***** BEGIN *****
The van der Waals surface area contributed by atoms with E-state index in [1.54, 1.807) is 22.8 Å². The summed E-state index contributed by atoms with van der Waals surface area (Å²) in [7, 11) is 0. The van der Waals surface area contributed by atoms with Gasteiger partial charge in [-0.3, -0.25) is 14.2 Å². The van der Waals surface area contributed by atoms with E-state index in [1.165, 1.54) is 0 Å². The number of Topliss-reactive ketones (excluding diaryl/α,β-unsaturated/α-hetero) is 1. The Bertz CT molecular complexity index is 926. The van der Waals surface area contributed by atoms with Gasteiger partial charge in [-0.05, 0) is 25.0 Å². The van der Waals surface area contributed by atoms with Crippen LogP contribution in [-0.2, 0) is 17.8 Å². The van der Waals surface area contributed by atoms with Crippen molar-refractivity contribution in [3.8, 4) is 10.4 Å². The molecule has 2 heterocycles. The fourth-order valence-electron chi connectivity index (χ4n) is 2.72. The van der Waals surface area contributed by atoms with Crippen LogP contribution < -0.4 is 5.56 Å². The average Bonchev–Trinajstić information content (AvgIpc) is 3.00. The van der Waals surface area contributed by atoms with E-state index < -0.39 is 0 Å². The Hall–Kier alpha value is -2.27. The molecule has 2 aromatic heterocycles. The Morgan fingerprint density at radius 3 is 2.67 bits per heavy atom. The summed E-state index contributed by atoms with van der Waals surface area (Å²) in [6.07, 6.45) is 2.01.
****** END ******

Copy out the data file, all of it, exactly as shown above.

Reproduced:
The van der Waals surface area contributed by atoms with E-state index in [1.54, 1.807) is 22.8 Å². The summed E-state index contributed by atoms with van der Waals surface area (Å²) in [7, 11) is 0. The van der Waals surface area contributed by atoms with Gasteiger partial charge in [-0.3, -0.25) is 14.2 Å². The van der Waals surface area contributed by atoms with E-state index in [1.165, 1.54) is 0 Å². The number of Topliss-reactive ketones (excluding diaryl/α,β-unsaturated/α-hetero) is 1. The Bertz CT molecular complexity index is 926. The van der Waals surface area contributed by atoms with Gasteiger partial charge in [-0.05, 0) is 25.0 Å². The van der Waals surface area contributed by atoms with Crippen LogP contribution in [-0.2, 0) is 17.8 Å². The van der Waals surface area contributed by atoms with Crippen molar-refractivity contribution in [3.8, 4) is 10.4 Å². The molecule has 2 heterocycles. The fourth-order valence-electron chi connectivity index (χ4n) is 2.72. The van der Waals surface area contributed by atoms with Crippen LogP contribution < -0.4 is 5.56 Å². The average Bonchev–Trinajstić information content (AvgIpc) is 3.00. The van der Waals surface area contributed by atoms with E-state index < -0.39 is 0 Å². The Hall–Kier alpha value is -2.27. The molecule has 2 aromatic heterocycles. The Morgan fingerprint density at radius 3 is 2.67 bits per heavy atom. The summed E-state index contributed by atoms with van der Waals surface area (Å²) in [6.07, 6.45) is 2.01.